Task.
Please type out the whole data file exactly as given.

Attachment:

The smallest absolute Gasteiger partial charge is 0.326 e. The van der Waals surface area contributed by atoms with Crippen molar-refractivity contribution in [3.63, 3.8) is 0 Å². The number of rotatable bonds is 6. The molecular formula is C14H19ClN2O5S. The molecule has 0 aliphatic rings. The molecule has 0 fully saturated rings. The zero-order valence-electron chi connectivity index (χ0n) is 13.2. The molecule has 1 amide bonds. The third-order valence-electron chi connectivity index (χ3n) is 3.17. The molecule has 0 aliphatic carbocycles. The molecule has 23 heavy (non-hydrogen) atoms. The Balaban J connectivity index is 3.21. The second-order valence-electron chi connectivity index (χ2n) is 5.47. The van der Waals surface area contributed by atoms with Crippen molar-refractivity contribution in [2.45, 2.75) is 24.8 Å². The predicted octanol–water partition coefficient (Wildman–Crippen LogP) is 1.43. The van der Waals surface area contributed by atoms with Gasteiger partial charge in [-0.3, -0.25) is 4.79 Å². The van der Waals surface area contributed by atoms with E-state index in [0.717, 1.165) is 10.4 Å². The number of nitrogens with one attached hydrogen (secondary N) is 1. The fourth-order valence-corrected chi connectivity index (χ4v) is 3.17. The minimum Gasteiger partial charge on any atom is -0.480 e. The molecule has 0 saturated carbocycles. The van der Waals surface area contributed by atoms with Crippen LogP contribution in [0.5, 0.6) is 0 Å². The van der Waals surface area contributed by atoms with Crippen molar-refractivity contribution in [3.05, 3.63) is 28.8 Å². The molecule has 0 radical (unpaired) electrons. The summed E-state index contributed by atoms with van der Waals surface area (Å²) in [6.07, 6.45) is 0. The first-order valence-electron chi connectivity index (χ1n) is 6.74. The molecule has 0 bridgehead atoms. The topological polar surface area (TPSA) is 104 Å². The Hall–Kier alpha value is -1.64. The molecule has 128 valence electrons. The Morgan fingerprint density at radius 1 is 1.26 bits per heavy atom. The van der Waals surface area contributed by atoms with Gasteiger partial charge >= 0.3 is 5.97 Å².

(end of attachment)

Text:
The smallest absolute Gasteiger partial charge is 0.326 e. The van der Waals surface area contributed by atoms with Crippen molar-refractivity contribution in [3.63, 3.8) is 0 Å². The number of rotatable bonds is 6. The molecular formula is C14H19ClN2O5S. The molecule has 0 aliphatic rings. The molecule has 0 fully saturated rings. The zero-order valence-electron chi connectivity index (χ0n) is 13.2. The molecule has 1 amide bonds. The third-order valence-electron chi connectivity index (χ3n) is 3.17. The molecule has 0 aliphatic carbocycles. The molecule has 23 heavy (non-hydrogen) atoms. The Balaban J connectivity index is 3.21. The second-order valence-electron chi connectivity index (χ2n) is 5.47. The van der Waals surface area contributed by atoms with Crippen molar-refractivity contribution in [2.45, 2.75) is 24.8 Å². The predicted octanol–water partition coefficient (Wildman–Crippen LogP) is 1.43. The van der Waals surface area contributed by atoms with Gasteiger partial charge in [-0.3, -0.25) is 4.79 Å². The van der Waals surface area contributed by atoms with E-state index in [0.717, 1.165) is 10.4 Å². The number of nitrogens with one attached hydrogen (secondary N) is 1. The fourth-order valence-corrected chi connectivity index (χ4v) is 3.17. The minimum Gasteiger partial charge on any atom is -0.480 e. The molecule has 0 saturated carbocycles. The van der Waals surface area contributed by atoms with Crippen LogP contribution in [0.5, 0.6) is 0 Å². The van der Waals surface area contributed by atoms with Crippen molar-refractivity contribution in [3.05, 3.63) is 28.8 Å². The molecule has 0 radical (unpaired) electrons. The summed E-state index contributed by atoms with van der Waals surface area (Å²) in [6.07, 6.45) is 0. The first-order valence-electron chi connectivity index (χ1n) is 6.74. The molecule has 0 bridgehead atoms. The topological polar surface area (TPSA) is 104 Å². The Hall–Kier alpha value is -1.64. The molecule has 128 valence electrons. The Morgan fingerprint density at radius 1 is 1.26 bits per heavy atom. The van der Waals surface area contributed by atoms with Gasteiger partial charge >= 0.3 is 5.97 Å².